Ladd started The Glade as a stage at Glastonbury, where its runaway success inspired him to start hunting for a dedicated venue. A couple of phone calls led Ladd to festival aficionado Joshua Dugdale, whose family has owned Wasing for centuries. "I went to The Burning Man [the legendary community festival staged in the Nevada desert, California] in 2002 and it made me think we could do something at home," Dugdale says. So he and Ladd were the perfect match and, four years on, attendance at The Glade has risen from some 4,000 people to around 16,000, despite early concern among locals about noise and disturbance.
Dugdale sums up the appeal of smaller festivals such as Glade: "It's like going to a party held by your friends rather than a nightclub, where you don't always have the feeling that other people are part of your kin."
And what about that inflatable church? "We don't just offer banging dance bass," Ladd says. "You can get married at the church, where we'll supply the dress. Or, if you prefer, you can attend your own funeral."
18-20 July, Aldermaston, near Reading, Berkshire, www.gladefestival.com
In a field of their own: more small but perfectly formed festivals
For literary types...
Borders Book Festival
It's the fifth year for this small-scale but lively four-day bookfest in Melrose, the most beautiful town in the Scottish borders. 19-22 June, Melrose, Scotland, www.bordersbookfestival.org
Ledbury Poetry Festival
A festival dedicated to poetry in all its forms, Ledbury attracts a passionate crowd to its ancient streets. This year Jackie Kay is presiding, with Michael Rosen among the performers. 4-13 July, Ledbury, Herefordshire, www.poetry-festival.com
Yes, it's mainly a music festival, but its Literature Tent puts many dedicated books festivals to shame. 17-20 July, Southwold, Suffolk, www.latitudefestival.co.uk John Walsh
The Green Man Festival
The first Green Man was a one-day event with 250 guests. Six years on, 10,000 people will head to the Brecon Beacons for a jamboree of folk-flavoured music, including Laura Marling. 15-17 August, Glanusk Park, Brecon Beacons, www.thegreenmanfestival.co.uk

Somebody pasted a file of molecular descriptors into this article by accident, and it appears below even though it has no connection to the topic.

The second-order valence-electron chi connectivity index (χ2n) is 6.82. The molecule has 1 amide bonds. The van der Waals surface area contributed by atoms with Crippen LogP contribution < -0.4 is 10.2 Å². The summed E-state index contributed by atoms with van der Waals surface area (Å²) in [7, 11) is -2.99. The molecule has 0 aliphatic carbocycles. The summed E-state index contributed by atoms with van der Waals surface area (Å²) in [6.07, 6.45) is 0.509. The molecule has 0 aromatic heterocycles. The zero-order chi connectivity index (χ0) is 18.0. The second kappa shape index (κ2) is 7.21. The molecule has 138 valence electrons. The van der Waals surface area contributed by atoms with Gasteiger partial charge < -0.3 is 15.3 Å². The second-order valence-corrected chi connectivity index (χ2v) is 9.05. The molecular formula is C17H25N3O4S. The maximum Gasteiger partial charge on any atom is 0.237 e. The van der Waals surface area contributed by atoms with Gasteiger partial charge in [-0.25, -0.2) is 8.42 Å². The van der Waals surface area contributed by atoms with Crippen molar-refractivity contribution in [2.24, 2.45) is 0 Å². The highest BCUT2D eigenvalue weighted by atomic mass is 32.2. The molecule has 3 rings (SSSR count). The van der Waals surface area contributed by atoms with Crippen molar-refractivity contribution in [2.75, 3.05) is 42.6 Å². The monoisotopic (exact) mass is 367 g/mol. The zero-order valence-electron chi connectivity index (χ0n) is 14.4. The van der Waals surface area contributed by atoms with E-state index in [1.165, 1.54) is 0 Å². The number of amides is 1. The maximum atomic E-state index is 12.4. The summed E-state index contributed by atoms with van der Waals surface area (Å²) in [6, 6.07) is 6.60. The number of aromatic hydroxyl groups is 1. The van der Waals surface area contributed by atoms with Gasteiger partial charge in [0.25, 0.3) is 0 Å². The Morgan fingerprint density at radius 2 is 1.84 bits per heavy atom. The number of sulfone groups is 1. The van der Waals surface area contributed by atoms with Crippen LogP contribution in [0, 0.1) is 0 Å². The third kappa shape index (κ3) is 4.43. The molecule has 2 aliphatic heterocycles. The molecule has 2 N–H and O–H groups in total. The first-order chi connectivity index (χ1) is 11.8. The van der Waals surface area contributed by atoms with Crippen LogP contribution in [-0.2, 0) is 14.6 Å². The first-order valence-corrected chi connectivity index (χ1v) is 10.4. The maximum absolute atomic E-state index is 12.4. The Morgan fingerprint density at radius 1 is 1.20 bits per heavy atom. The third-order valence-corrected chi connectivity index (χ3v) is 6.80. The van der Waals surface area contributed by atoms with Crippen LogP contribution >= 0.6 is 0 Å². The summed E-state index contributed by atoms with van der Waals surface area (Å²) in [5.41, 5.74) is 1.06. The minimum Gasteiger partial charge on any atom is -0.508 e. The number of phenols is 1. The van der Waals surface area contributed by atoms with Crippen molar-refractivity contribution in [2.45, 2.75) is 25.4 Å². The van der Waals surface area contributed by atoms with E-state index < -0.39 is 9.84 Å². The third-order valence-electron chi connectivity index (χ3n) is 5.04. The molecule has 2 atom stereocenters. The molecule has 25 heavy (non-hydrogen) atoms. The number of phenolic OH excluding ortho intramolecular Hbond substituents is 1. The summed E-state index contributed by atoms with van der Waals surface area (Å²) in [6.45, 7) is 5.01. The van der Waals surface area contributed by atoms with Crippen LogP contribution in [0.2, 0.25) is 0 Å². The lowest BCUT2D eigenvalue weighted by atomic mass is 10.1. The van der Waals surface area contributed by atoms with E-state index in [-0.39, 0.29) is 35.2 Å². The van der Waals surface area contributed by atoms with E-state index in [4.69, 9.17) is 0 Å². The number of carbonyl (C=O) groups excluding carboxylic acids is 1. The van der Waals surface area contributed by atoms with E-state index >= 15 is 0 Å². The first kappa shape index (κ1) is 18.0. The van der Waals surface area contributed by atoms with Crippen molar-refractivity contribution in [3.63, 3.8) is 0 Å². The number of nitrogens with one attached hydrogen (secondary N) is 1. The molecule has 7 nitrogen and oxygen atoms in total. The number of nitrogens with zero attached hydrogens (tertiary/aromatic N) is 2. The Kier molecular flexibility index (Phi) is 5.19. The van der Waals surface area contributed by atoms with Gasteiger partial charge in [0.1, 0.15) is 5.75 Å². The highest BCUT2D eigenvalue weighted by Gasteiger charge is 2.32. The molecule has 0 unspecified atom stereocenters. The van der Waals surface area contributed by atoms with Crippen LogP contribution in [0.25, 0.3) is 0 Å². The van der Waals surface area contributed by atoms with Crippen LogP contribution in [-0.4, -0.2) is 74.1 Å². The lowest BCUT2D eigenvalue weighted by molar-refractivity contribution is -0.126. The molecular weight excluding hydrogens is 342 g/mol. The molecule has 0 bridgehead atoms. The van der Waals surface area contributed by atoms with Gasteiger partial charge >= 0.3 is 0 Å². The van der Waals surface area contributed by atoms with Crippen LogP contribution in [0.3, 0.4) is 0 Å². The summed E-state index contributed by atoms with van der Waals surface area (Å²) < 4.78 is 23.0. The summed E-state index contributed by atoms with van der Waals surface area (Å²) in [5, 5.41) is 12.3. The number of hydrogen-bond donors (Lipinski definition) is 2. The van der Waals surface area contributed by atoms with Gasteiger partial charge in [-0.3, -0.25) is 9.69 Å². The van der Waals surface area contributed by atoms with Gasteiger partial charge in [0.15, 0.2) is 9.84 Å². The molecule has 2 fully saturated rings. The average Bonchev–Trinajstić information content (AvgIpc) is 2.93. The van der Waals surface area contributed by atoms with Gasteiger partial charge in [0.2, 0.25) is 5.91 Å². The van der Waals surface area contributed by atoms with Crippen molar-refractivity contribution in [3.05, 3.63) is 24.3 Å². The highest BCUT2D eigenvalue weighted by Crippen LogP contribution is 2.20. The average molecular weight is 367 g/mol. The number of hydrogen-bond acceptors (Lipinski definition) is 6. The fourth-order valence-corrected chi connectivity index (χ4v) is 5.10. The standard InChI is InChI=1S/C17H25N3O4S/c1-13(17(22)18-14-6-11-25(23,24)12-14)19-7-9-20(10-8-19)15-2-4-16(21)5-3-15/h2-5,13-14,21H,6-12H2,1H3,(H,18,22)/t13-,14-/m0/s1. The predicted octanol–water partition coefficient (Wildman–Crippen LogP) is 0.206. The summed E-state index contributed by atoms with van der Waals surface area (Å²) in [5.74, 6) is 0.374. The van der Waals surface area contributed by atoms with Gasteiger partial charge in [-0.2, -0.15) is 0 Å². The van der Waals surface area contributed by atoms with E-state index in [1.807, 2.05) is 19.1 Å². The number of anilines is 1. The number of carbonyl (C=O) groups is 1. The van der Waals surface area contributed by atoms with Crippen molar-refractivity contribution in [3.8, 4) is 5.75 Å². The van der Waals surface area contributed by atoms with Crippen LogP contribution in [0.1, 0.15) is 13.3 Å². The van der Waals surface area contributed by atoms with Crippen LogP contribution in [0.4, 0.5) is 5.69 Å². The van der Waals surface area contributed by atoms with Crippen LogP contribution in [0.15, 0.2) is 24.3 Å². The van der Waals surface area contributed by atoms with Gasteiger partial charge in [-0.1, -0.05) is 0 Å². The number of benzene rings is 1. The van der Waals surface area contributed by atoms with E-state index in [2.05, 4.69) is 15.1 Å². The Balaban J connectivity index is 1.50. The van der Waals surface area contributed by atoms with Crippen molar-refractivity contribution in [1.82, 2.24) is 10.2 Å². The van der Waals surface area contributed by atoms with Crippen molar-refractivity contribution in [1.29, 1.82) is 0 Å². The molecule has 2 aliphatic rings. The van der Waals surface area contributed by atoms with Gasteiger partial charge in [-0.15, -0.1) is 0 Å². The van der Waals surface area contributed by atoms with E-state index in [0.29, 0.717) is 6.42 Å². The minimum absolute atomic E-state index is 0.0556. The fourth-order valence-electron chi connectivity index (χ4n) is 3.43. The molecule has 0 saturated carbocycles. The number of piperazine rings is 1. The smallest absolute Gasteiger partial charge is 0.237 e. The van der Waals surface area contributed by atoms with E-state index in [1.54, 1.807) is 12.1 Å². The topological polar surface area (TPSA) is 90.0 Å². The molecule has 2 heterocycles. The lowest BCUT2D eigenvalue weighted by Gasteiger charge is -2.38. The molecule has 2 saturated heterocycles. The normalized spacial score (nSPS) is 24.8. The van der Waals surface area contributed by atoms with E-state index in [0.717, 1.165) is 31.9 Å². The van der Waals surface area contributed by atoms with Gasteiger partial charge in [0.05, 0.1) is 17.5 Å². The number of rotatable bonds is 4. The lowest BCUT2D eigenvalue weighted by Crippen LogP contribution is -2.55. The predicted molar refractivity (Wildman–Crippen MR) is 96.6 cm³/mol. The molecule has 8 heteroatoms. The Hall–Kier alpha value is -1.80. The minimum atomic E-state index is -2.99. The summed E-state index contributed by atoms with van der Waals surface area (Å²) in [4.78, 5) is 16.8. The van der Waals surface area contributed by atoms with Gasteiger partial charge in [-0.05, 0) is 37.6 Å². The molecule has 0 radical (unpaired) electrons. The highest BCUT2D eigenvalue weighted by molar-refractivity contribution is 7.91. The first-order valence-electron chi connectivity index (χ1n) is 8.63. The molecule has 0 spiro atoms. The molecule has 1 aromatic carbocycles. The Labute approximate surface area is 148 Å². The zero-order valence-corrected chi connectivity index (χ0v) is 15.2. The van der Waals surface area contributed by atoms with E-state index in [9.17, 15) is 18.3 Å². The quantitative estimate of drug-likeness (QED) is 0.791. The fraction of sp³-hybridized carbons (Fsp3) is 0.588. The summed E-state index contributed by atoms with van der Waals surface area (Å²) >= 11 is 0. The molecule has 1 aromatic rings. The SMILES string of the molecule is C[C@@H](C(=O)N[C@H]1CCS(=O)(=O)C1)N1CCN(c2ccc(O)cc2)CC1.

End of the Road Festival
Simon Taffe had never even organised a gig before he decided, at the 2005 Green Man, to start his own Americana and indie-led festival. The next year, EOTR won the Best New Festival award. 12-14 September, Larmer Tree Gardens, Wilts, www.endoftheroadfestival.com
Now in its 11th year, Truck was started by Robin Bennett, who wanted to create an independent riposte to corporate festivals such as Glastonbury and to celebrate "music and nature". 19-20 July, Hill Farm, Oxon, www.thisistruck.comLuiza Sauma
For the classically minded...
Salt marshes, seascapes, samphire, and the best fish and chips in Britain. Now in its 61st year, the Aldeburgh Festival has shed its genteel, grey-haired image under the artistic directorship of Thomas Adès. 13-29 June, Snape, Suffolk, www.aldeburgh.co.uk
Almeida Opera Festival
Musically adventurous Londoners flock to the Almeida each July for a month of contemporary opera and music theatre. This year's festival opens with Yannis Kyriakides's Ocean of Rain. 10 July-2 August, Almeida Theatre, London N1, www.almeida.co.uk
Wexford Festival Opera
Ireland's Glyndebourne, Wexford has launched the careers of a generation of young singers, directors and designers through its annual festival of operatic rarities.16 October-2 November, Wexford, Ireland, www.wexfordopera.com